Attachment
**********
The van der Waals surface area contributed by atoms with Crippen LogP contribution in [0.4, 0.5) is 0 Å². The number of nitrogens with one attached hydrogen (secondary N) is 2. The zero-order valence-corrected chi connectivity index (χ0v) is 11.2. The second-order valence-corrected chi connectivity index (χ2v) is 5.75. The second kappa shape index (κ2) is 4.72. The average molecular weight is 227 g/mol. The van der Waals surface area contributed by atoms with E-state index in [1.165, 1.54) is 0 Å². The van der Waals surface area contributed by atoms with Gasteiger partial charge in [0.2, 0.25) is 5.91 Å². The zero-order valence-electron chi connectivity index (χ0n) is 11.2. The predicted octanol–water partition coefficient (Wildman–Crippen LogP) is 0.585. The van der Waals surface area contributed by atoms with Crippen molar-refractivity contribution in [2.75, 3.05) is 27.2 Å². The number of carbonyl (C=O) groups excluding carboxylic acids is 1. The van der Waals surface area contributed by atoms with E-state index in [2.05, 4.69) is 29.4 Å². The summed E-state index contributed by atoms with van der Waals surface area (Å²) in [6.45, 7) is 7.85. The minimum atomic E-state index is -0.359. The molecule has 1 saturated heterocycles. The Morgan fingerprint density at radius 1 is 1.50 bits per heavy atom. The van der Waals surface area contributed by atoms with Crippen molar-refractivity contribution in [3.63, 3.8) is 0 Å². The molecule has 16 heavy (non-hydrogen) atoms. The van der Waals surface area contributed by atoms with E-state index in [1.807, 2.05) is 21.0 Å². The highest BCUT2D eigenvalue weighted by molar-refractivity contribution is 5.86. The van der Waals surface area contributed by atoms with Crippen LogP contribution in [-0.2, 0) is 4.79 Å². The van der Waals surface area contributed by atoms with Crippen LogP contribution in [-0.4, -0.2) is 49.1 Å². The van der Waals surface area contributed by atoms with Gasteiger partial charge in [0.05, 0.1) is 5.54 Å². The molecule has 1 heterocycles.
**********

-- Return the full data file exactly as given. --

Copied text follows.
The van der Waals surface area contributed by atoms with Crippen LogP contribution in [0.4, 0.5) is 0 Å². The number of nitrogens with one attached hydrogen (secondary N) is 2. The zero-order valence-corrected chi connectivity index (χ0v) is 11.2. The second-order valence-corrected chi connectivity index (χ2v) is 5.75. The second kappa shape index (κ2) is 4.72. The average molecular weight is 227 g/mol. The van der Waals surface area contributed by atoms with E-state index in [1.165, 1.54) is 0 Å². The van der Waals surface area contributed by atoms with Gasteiger partial charge in [0.2, 0.25) is 5.91 Å². The zero-order valence-electron chi connectivity index (χ0n) is 11.2. The predicted octanol–water partition coefficient (Wildman–Crippen LogP) is 0.585. The van der Waals surface area contributed by atoms with Crippen molar-refractivity contribution in [2.75, 3.05) is 27.2 Å². The number of carbonyl (C=O) groups excluding carboxylic acids is 1. The van der Waals surface area contributed by atoms with E-state index in [2.05, 4.69) is 29.4 Å². The summed E-state index contributed by atoms with van der Waals surface area (Å²) in [6.45, 7) is 7.85. The minimum atomic E-state index is -0.359. The molecule has 1 saturated heterocycles. The Morgan fingerprint density at radius 1 is 1.50 bits per heavy atom. The van der Waals surface area contributed by atoms with Crippen molar-refractivity contribution in [3.63, 3.8) is 0 Å². The molecule has 16 heavy (non-hydrogen) atoms. The van der Waals surface area contributed by atoms with E-state index in [1.807, 2.05) is 21.0 Å². The highest BCUT2D eigenvalue weighted by molar-refractivity contribution is 5.86. The van der Waals surface area contributed by atoms with Crippen LogP contribution in [-0.2, 0) is 4.79 Å². The van der Waals surface area contributed by atoms with Crippen LogP contribution in [-0.4, -0.2) is 49.1 Å². The van der Waals surface area contributed by atoms with Gasteiger partial charge in [0.05, 0.1) is 5.54 Å². The molecule has 1 heterocycles.